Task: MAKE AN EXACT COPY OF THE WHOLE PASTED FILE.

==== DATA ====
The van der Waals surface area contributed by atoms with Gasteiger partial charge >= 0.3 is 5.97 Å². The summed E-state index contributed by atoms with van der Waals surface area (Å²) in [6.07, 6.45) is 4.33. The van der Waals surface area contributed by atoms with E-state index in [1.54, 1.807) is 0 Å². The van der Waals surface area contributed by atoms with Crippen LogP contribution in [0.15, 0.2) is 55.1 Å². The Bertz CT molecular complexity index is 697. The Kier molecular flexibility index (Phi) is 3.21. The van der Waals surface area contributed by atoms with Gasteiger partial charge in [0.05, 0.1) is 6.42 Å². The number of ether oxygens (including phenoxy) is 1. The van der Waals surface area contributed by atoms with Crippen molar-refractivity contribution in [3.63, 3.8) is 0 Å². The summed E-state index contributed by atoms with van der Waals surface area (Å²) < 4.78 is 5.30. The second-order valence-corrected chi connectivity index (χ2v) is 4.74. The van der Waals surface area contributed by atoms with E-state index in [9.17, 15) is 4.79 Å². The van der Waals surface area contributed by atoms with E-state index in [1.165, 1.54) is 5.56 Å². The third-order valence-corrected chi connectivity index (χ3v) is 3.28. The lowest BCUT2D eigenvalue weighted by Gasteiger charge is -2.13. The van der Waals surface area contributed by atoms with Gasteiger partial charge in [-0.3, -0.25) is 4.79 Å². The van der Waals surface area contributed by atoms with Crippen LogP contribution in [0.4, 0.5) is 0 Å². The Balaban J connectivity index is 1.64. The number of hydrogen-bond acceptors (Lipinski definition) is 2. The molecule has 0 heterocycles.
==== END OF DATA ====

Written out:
The van der Waals surface area contributed by atoms with Gasteiger partial charge >= 0.3 is 5.97 Å². The summed E-state index contributed by atoms with van der Waals surface area (Å²) in [6.07, 6.45) is 4.33. The van der Waals surface area contributed by atoms with E-state index in [1.54, 1.807) is 0 Å². The van der Waals surface area contributed by atoms with Crippen LogP contribution in [0.15, 0.2) is 55.1 Å². The Bertz CT molecular complexity index is 697. The Kier molecular flexibility index (Phi) is 3.21. The van der Waals surface area contributed by atoms with Gasteiger partial charge in [0.05, 0.1) is 6.42 Å². The number of ether oxygens (including phenoxy) is 1. The van der Waals surface area contributed by atoms with Crippen molar-refractivity contribution in [3.63, 3.8) is 0 Å². The summed E-state index contributed by atoms with van der Waals surface area (Å²) < 4.78 is 5.30. The second-order valence-corrected chi connectivity index (χ2v) is 4.74. The van der Waals surface area contributed by atoms with E-state index in [9.17, 15) is 4.79 Å². The van der Waals surface area contributed by atoms with E-state index in [1.165, 1.54) is 5.56 Å². The third-order valence-corrected chi connectivity index (χ3v) is 3.28. The lowest BCUT2D eigenvalue weighted by Gasteiger charge is -2.13. The van der Waals surface area contributed by atoms with Gasteiger partial charge in [-0.3, -0.25) is 4.79 Å². The van der Waals surface area contributed by atoms with Crippen LogP contribution in [0.4, 0.5) is 0 Å². The Balaban J connectivity index is 1.64. The number of hydrogen-bond acceptors (Lipinski definition) is 2. The molecule has 0 heterocycles.